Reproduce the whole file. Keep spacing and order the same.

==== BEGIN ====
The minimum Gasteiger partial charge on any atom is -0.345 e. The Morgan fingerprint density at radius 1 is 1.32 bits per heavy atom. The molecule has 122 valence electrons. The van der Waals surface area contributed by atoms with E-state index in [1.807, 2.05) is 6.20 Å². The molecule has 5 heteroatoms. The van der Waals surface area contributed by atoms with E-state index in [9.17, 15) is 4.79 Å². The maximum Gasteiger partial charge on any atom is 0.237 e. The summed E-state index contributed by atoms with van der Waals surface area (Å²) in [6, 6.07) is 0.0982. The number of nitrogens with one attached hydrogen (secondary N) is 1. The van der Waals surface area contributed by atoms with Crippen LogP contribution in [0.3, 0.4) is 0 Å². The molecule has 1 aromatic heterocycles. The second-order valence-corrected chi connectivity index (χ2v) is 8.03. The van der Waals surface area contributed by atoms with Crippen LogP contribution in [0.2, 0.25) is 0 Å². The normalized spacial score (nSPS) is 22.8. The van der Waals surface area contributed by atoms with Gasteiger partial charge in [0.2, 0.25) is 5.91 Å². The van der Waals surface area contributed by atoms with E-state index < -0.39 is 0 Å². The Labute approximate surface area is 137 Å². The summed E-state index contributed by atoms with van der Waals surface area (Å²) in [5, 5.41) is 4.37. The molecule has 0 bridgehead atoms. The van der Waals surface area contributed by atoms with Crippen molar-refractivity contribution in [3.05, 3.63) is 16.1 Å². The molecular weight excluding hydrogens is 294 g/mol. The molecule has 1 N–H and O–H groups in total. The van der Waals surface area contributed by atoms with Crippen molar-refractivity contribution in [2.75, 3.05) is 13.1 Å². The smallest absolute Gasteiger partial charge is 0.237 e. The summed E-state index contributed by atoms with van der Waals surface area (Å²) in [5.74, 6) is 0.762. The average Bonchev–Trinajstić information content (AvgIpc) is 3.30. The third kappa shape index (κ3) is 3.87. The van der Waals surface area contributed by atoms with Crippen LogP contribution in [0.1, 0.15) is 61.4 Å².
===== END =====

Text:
The minimum Gasteiger partial charge on any atom is -0.345 e. The Morgan fingerprint density at radius 1 is 1.32 bits per heavy atom. The molecule has 122 valence electrons. The van der Waals surface area contributed by atoms with E-state index in [1.807, 2.05) is 6.20 Å². The molecule has 5 heteroatoms. The van der Waals surface area contributed by atoms with E-state index in [9.17, 15) is 4.79 Å². The maximum Gasteiger partial charge on any atom is 0.237 e. The summed E-state index contributed by atoms with van der Waals surface area (Å²) in [6, 6.07) is 0.0982. The number of nitrogens with one attached hydrogen (secondary N) is 1. The van der Waals surface area contributed by atoms with Crippen LogP contribution in [0.3, 0.4) is 0 Å². The molecule has 1 aromatic heterocycles. The second-order valence-corrected chi connectivity index (χ2v) is 8.03. The van der Waals surface area contributed by atoms with Crippen LogP contribution in [0.2, 0.25) is 0 Å². The normalized spacial score (nSPS) is 22.8. The van der Waals surface area contributed by atoms with Gasteiger partial charge in [0.2, 0.25) is 5.91 Å². The van der Waals surface area contributed by atoms with E-state index < -0.39 is 0 Å². The Labute approximate surface area is 137 Å². The summed E-state index contributed by atoms with van der Waals surface area (Å²) in [5, 5.41) is 4.37. The molecule has 0 bridgehead atoms. The van der Waals surface area contributed by atoms with Crippen molar-refractivity contribution in [3.05, 3.63) is 16.1 Å². The molecular weight excluding hydrogens is 294 g/mol. The molecule has 1 N–H and O–H groups in total. The van der Waals surface area contributed by atoms with Crippen molar-refractivity contribution in [2.75, 3.05) is 13.1 Å². The smallest absolute Gasteiger partial charge is 0.237 e. The summed E-state index contributed by atoms with van der Waals surface area (Å²) in [5.74, 6) is 0.762. The average Bonchev–Trinajstić information content (AvgIpc) is 3.30. The third kappa shape index (κ3) is 3.87. The van der Waals surface area contributed by atoms with Crippen LogP contribution in [0.1, 0.15) is 61.4 Å².